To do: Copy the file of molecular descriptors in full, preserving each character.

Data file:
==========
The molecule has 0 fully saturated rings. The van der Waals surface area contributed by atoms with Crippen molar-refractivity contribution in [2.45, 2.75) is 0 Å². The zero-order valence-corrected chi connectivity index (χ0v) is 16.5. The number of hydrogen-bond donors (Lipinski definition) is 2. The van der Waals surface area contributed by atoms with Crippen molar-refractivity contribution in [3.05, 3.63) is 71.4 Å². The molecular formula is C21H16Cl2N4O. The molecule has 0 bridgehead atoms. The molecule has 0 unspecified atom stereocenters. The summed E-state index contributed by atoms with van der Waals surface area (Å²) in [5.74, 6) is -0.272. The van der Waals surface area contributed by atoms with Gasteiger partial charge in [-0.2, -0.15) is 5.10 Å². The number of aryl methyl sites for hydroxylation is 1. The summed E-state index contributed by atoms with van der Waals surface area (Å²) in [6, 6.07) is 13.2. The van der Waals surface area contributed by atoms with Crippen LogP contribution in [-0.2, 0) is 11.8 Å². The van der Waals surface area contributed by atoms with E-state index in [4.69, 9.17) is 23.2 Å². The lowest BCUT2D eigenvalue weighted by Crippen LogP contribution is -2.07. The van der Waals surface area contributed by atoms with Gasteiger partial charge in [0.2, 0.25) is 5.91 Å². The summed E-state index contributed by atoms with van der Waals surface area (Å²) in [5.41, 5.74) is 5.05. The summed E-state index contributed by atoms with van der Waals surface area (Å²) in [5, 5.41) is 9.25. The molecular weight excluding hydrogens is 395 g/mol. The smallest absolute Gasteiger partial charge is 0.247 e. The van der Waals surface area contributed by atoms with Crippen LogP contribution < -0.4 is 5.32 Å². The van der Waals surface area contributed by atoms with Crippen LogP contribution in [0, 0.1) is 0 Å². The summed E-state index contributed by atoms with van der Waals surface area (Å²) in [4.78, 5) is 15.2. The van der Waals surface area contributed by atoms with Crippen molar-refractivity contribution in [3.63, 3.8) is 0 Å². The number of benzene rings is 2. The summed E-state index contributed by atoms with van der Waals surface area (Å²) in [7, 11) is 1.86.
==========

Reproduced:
The molecule has 0 fully saturated rings. The van der Waals surface area contributed by atoms with Crippen molar-refractivity contribution in [2.45, 2.75) is 0 Å². The zero-order valence-corrected chi connectivity index (χ0v) is 16.5. The number of hydrogen-bond donors (Lipinski definition) is 2. The van der Waals surface area contributed by atoms with Crippen molar-refractivity contribution in [3.05, 3.63) is 71.4 Å². The molecular formula is C21H16Cl2N4O. The molecule has 0 bridgehead atoms. The molecule has 0 unspecified atom stereocenters. The summed E-state index contributed by atoms with van der Waals surface area (Å²) in [5.74, 6) is -0.272. The van der Waals surface area contributed by atoms with Gasteiger partial charge in [-0.2, -0.15) is 5.10 Å². The number of aryl methyl sites for hydroxylation is 1. The summed E-state index contributed by atoms with van der Waals surface area (Å²) in [6, 6.07) is 13.2. The van der Waals surface area contributed by atoms with Crippen LogP contribution in [-0.2, 0) is 11.8 Å². The van der Waals surface area contributed by atoms with E-state index in [4.69, 9.17) is 23.2 Å². The lowest BCUT2D eigenvalue weighted by Crippen LogP contribution is -2.07. The van der Waals surface area contributed by atoms with Gasteiger partial charge in [0.2, 0.25) is 5.91 Å². The summed E-state index contributed by atoms with van der Waals surface area (Å²) in [5.41, 5.74) is 5.05. The summed E-state index contributed by atoms with van der Waals surface area (Å²) in [5, 5.41) is 9.25. The molecular weight excluding hydrogens is 395 g/mol. The smallest absolute Gasteiger partial charge is 0.247 e. The van der Waals surface area contributed by atoms with Crippen LogP contribution < -0.4 is 5.32 Å². The van der Waals surface area contributed by atoms with Crippen LogP contribution in [0, 0.1) is 0 Å². The summed E-state index contributed by atoms with van der Waals surface area (Å²) in [4.78, 5) is 15.2. The van der Waals surface area contributed by atoms with Crippen molar-refractivity contribution in [3.63, 3.8) is 0 Å². The number of benzene rings is 2. The summed E-state index contributed by atoms with van der Waals surface area (Å²) in [7, 11) is 1.86.